I think the classification system used by the industry has not worked with parents. Parents are buying games for children the children shouldn't be playing. And I'm clear that we can't just isolate videogames as being responsible for the ills of society. I am really clear from the child development literature that there are some games that kids shouldn't play and it could have a really, really negative impact on them if they do play them.

But my instinct is that the videogames industry is completely next to me on that one, because again, yes there are adult games and adult material that people can read and look at. No-one's ever said that there shouldn't be a classification system.

People have been saying: 'Tanya Byron recommends a classification system for the videogames industry'. Well, actually there is one. So for me it's been frightening that so many commentators haven't even picked up that there was one already. That has really stuck out from many of the reports - that if you weren't familiar with the games industry, you would just assume that the BBFC had never rated games before. So the awareness and ignorance issue is paramount. But among the concerns voiced by the industry is that, while they accept this, they've already gone to great lengths to be above the board, have games internally and externally regulated. So do you feel it's appropriate that the burden of funding for a public awareness campaign should be shouldered by the games industry rather than something the government would back?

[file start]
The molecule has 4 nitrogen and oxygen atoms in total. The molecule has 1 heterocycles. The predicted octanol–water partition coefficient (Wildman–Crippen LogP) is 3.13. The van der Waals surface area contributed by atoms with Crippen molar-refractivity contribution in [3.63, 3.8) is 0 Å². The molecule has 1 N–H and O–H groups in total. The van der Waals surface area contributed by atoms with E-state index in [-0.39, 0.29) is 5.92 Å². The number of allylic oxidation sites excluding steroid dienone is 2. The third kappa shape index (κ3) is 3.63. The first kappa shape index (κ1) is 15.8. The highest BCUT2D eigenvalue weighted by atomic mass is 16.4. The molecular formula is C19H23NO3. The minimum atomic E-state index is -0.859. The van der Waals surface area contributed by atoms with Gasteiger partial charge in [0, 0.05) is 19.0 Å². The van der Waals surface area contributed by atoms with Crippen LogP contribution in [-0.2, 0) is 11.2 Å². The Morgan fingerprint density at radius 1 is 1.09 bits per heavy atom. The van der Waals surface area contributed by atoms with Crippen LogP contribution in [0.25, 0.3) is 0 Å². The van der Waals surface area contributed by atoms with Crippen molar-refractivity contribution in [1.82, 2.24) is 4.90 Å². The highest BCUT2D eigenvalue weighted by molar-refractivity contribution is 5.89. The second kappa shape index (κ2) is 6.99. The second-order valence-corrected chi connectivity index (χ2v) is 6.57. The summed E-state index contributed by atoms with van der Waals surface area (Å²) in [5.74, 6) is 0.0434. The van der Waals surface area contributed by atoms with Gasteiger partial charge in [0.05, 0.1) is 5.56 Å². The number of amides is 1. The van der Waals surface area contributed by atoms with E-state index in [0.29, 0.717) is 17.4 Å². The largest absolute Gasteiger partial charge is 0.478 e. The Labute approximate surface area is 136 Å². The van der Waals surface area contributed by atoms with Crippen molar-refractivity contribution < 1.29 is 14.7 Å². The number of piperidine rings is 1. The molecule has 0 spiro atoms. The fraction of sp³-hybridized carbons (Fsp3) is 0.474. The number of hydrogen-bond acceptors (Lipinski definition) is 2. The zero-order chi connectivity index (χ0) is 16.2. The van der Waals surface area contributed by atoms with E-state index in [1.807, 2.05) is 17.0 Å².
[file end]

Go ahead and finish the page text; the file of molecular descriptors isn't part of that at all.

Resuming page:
Tanya Byron

I'm not going to comment on that as it was never a remit of my review to make suggestions about funding. There was a moment, a flurry during the conference yesterday, when [Culture minister] Andy Burnham was asked about that and seemed to be saying that it's not up to the government to fund it.

I haven't got an opinion on it in terms of who funds it. It just needs to happen. Certainly when I've had discussions with the industry, and certainly when there has been the possibility that it could have completely been the PEGI system, in some areas of the industry there was the suggestion that there would be a willingness to fund an information campaign. So I suppose on one level I'd be disappointed if there was a preparedness, but because I didn't quite deliver on the system I was hoping for, that that is not going to happen. Fundamentally - who does it? - it just has to be done.